Skip to comments.San Francisco Rainwater Radiation 181 Times Above US Drinking Water Standard
Posted on 04/05/2011 6:48:10 AM PDT by blam
San Francisco Rainwater Radiation 181 Times Above US Drinking Water Standard
Politics / Environmental Issues
Apr 04, 2011 - 04:15 PM
By: DK Matai
Radiation from Japan rained on Berkeley, California, during recent storms at levels that exceeded drinking water standards by 181 times. A rooftop water monitoring program managed by the University of California at Berkeleys Department of Nuclear Engineering detected substantial spikes in rain-borne iodine-131 during those torrential downpours. The levels exceeded federal drinking water thresholds, known as Maximum Contaminant Levels -- or MCLs -- by as much as 181 times or 18,100%. Iodine-131 is one of the most cancer-causing toxic radioactive isotopes spewed when nuclear power plants are in meltdown. It is being ingested by cows, which have begun passing it through into their milk and radioactivity has been detected. [Multiple Sources]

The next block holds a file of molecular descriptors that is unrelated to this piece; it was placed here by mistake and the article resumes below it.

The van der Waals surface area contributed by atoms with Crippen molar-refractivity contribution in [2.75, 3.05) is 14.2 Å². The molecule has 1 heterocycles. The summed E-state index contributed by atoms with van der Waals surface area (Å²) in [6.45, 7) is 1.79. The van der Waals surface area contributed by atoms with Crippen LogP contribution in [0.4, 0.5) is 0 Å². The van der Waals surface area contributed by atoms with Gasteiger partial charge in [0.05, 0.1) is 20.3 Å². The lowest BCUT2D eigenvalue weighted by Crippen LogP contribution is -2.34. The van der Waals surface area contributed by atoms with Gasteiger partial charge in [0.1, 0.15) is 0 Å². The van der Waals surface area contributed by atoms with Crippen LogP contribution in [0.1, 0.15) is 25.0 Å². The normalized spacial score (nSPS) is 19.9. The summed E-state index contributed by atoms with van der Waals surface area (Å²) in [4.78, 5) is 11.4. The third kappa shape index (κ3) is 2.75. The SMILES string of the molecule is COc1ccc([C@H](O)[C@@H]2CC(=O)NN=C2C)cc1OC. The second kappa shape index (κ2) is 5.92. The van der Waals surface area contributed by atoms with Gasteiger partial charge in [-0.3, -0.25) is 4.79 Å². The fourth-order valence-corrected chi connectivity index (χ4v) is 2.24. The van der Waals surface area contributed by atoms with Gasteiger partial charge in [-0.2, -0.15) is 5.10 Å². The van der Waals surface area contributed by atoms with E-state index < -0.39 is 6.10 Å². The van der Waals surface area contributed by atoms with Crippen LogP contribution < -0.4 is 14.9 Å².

Specific Scientific Data
The iodine-131 level in the rainwater sample taken on the roof of Etcheverry Hall on the campus of UC Berkeley on March 23rd, 2011, from 9:06-18:00hrs Pacific Daylight Time (PDT) states radioactivity levels at 20.1 Becquerels per Litre (Bq/L) = 543 PicoCuries per Litre (pCi/L). The federal maximum level of iodine-131 allowed in drinking water is 3 pCi/L or 0.111 Becquerels per Litre. The sample exceeded the federal guidelines for drinking water by 181 times. The UC Berkeley researchers also discovered trace levels of iodine-131 and other radioactive isotopes, believed to have originated in Fukushima, in commercially available milk and in a local stream within California. [UC Berkeley]